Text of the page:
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Yugoslavia (Montenegro) picture of Ethan Note from the BikeAbout team (September 1998):

Prior to BikeAbout's departure - back on September 25, 1997 - the team riders called the embassies or consulates of each and every country in the Mediterranean and confirmed, among other things, whether or not visas or other special permits were required for travel there, and all borders were open to foreign travelers. We were particularly concerned about our time in the Middle East (click here for the first in a series of reports about our border-crossing nightmares there) and in the Balkans.

Unfortunately, we received some misinformation about the borders with Montenegro, one of the parts of the remaining Yugoslavia. We were told that there was freedom of movement both between Albania and Montenegro and between Croatia and Montenegro. This turned out not to be the case. When we arrived in Albania, we learned the truth (see our dispatch of April 3, 1998 for more about this).

Political tension between Albanian and Serb Kosovars (the people of the Kosovo - known as Kosova in Albanian - region of Yugoslavia) had always been evident, but recent events had led to outright conflict between the huge Albanian ethnic majority and the state representatives. Thus, there was no movement allowed through the Albanian/Yugoslav border we wished to cross. We had to detour by boat to Bari, Italy.

Later, when we had reached Bari and were researching options for our return trip to the east coast of the Adriatic, we consulted the Yugoslav consul present in Bari. It took only one visit to learn that, although we were never told it was impossible, given our limited timeframe, we would not get the visas we discovered we would need for travel to Yugoslavia. Worse yet, even if we were miraculously successful, we discovered that the border with Croatia was closed and had not in fact been open for years. We would have to return to Bari again just to move forward to Croatia. (See more about this in our Bari dispatch from April 6-7, 1998 for more about this.)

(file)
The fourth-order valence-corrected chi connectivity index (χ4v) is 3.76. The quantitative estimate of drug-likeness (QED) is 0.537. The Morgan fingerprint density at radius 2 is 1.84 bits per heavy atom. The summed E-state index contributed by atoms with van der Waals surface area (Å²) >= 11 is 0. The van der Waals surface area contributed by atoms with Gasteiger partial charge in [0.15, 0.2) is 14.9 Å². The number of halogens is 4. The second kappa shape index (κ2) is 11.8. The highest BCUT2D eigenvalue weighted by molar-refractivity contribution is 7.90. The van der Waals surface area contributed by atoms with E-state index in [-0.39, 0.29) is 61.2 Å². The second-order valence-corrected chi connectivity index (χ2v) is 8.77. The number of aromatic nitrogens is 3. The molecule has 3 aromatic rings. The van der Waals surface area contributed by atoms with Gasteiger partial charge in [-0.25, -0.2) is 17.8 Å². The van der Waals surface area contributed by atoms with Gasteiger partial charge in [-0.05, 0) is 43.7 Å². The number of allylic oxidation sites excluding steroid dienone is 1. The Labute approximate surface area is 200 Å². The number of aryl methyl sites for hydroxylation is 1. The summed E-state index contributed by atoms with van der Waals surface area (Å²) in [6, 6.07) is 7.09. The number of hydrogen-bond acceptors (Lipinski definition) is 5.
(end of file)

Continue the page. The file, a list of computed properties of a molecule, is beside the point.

We were obliged to bypass Yugoslavia completely.

Needless to say, we were disappointed. There were many reasons for wanting to visit the Montenegrin coast, not the least of which was to present a fully rounded vision of life in an area of diverse perspectives. We had to be content with one fewer than anticipated.

Well... now, months later, through people in Yugoslavia with whom the BikeAbout team was maintaining an email correspondence, we are lucky and grateful to have one look at life in Yugoslavia. Biljana Ackovski Petrovic, now living in Munich but once a resident of the city of Belgrade, capitol of Serbia, who recently returned during the summer months, gives us the first of a day-in-the-life series that we are hoping to build.

As she herself puts it: "As the BikeAbout team unfortunately didn't get a chance to visit Yugoslavia, we the locals, with their kind assistance, will try to fill out this part of their site."

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